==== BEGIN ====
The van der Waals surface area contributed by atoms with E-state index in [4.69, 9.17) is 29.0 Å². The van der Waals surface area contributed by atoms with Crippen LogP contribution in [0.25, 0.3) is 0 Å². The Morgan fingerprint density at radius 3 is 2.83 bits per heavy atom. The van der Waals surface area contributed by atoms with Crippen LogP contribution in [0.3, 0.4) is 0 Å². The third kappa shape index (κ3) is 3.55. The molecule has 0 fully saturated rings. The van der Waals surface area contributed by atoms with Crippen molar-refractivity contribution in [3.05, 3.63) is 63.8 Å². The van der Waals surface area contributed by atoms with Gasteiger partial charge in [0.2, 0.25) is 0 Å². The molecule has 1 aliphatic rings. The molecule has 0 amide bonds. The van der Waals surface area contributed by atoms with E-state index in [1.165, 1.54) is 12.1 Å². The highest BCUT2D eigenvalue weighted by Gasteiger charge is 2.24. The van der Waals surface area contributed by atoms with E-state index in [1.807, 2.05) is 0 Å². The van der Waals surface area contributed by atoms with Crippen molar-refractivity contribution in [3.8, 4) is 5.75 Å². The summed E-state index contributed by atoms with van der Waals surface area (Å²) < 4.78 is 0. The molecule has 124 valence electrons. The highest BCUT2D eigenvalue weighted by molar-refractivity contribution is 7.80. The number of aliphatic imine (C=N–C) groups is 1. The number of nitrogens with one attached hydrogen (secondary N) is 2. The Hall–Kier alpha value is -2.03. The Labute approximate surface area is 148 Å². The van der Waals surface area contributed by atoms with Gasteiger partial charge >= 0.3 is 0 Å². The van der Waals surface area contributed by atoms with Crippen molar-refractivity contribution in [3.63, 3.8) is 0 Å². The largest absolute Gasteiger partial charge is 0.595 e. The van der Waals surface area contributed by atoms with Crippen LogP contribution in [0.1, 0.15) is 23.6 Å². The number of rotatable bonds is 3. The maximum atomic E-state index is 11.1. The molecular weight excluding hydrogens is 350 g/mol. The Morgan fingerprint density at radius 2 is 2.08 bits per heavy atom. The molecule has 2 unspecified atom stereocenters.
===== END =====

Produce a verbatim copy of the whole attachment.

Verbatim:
The van der Waals surface area contributed by atoms with E-state index in [4.69, 9.17) is 29.0 Å². The van der Waals surface area contributed by atoms with Crippen LogP contribution in [0.25, 0.3) is 0 Å². The Morgan fingerprint density at radius 3 is 2.83 bits per heavy atom. The van der Waals surface area contributed by atoms with Crippen LogP contribution in [0.3, 0.4) is 0 Å². The third kappa shape index (κ3) is 3.55. The molecule has 0 fully saturated rings. The van der Waals surface area contributed by atoms with Crippen molar-refractivity contribution in [3.05, 3.63) is 63.8 Å². The van der Waals surface area contributed by atoms with Gasteiger partial charge in [0.2, 0.25) is 0 Å². The molecule has 1 aliphatic rings. The molecule has 0 amide bonds. The van der Waals surface area contributed by atoms with E-state index in [1.165, 1.54) is 12.1 Å². The highest BCUT2D eigenvalue weighted by Gasteiger charge is 2.24. The van der Waals surface area contributed by atoms with E-state index in [1.807, 2.05) is 0 Å². The van der Waals surface area contributed by atoms with Crippen molar-refractivity contribution in [3.8, 4) is 5.75 Å². The summed E-state index contributed by atoms with van der Waals surface area (Å²) < 4.78 is 0. The molecule has 124 valence electrons. The highest BCUT2D eigenvalue weighted by molar-refractivity contribution is 7.80. The number of aliphatic imine (C=N–C) groups is 1. The number of nitrogens with one attached hydrogen (secondary N) is 2. The Hall–Kier alpha value is -2.03. The Labute approximate surface area is 148 Å². The van der Waals surface area contributed by atoms with Gasteiger partial charge >= 0.3 is 0 Å². The van der Waals surface area contributed by atoms with Crippen molar-refractivity contribution in [3.63, 3.8) is 0 Å². The largest absolute Gasteiger partial charge is 0.595 e. The van der Waals surface area contributed by atoms with Crippen LogP contribution in [0.1, 0.15) is 23.6 Å². The number of rotatable bonds is 3. The maximum atomic E-state index is 11.1. The molecular weight excluding hydrogens is 350 g/mol. The Morgan fingerprint density at radius 2 is 2.08 bits per heavy atom. The molecule has 2 unspecified atom stereocenters.